Patch - AOL's hyperlocal experiment instructors' notes

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CASE DESCRIPTION The primary subject matter of this case concerns corporate growth strategies and the importance of analyzing the business models for growth. This case can be targeted as a strategy case, specifically a module dealing with corporate level strategy. After completing this case, students should recognize corporate growth strategies and the interconnection between strategic goals and market conditions, how scale impacts the effectiveness of an initiative, and the impact of ignoring scale effects, positive or negative, in strategic management. The case of AOL - Patch shows the challenges of growing a hyperlocal news web operation in a changing market landscape. AOL acquired Patch in 2009 and, within 3 years, expanded the operation to more than 800 sites nationwide without proving the profitability of the business model at any level. At the corporate level, AOL invested up to $300 million into the expansion of the Patch operation during this time period, with most of the expenses related to human resource acquisition. During this time, the hyperlocal news marketplace experienced intense change, mostly attributed to the decline of print media and the emergence of new distributors of local news. By the end of the case, after multiple years without profitability, the Patch operation was forced to reduce in size, laying off many workers and shutting down 30% of the Patch sites. CASE SYNOPSIS Patch was AOL's attempt to capitalize on the changing local news market in the U.S. The decline of print media has caused many of the local daily and weekly publications to close their doors, leaving an opportunity for digital methods of news dissemination to step in and provide the service to communities. Despite failed attempts from established news organizations such as the New York Post and Washington Post to operate hyperlocal news networks profitably, AOL remained committed to Patch and invested heavily. The primary driver attracting these high-powered organizations to local news is the estimated $20 billion opportunity in local market advertising throughout the US. The traditional business model for a hyperlocal operation is buoyed by advertising revenue. The outstanding question is how to find harmony between the operational model and the business model required to fund it. On the surface, it doesn't seem that the revenue generated by standard online advertising mechanisms is sufficient to support continued operations of small independent sites or large regional or national networks of sites.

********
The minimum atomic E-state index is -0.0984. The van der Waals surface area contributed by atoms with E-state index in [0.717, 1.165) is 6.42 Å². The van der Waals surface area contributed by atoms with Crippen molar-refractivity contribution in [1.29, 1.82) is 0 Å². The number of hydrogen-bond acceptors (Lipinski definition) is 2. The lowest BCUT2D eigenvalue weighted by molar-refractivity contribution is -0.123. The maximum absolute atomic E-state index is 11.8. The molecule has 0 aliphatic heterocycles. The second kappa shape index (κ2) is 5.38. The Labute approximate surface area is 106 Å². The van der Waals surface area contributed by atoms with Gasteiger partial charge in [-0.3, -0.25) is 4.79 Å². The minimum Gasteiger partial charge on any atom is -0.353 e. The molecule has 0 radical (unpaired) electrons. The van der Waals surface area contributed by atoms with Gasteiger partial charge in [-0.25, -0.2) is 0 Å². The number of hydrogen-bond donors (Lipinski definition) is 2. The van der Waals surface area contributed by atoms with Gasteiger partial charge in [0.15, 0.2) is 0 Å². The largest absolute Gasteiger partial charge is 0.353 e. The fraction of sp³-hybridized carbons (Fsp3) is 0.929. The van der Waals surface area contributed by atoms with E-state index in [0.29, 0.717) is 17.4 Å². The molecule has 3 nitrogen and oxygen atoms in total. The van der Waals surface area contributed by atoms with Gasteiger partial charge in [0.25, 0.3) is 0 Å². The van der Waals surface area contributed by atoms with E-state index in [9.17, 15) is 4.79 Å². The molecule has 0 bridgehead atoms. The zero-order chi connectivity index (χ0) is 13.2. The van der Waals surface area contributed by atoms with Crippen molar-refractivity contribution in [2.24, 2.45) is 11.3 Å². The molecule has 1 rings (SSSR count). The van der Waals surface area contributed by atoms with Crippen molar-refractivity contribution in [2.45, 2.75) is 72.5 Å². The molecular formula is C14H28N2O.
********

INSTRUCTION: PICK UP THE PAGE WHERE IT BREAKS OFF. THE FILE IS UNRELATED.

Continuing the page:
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Journal of the International Academy for Case Studies

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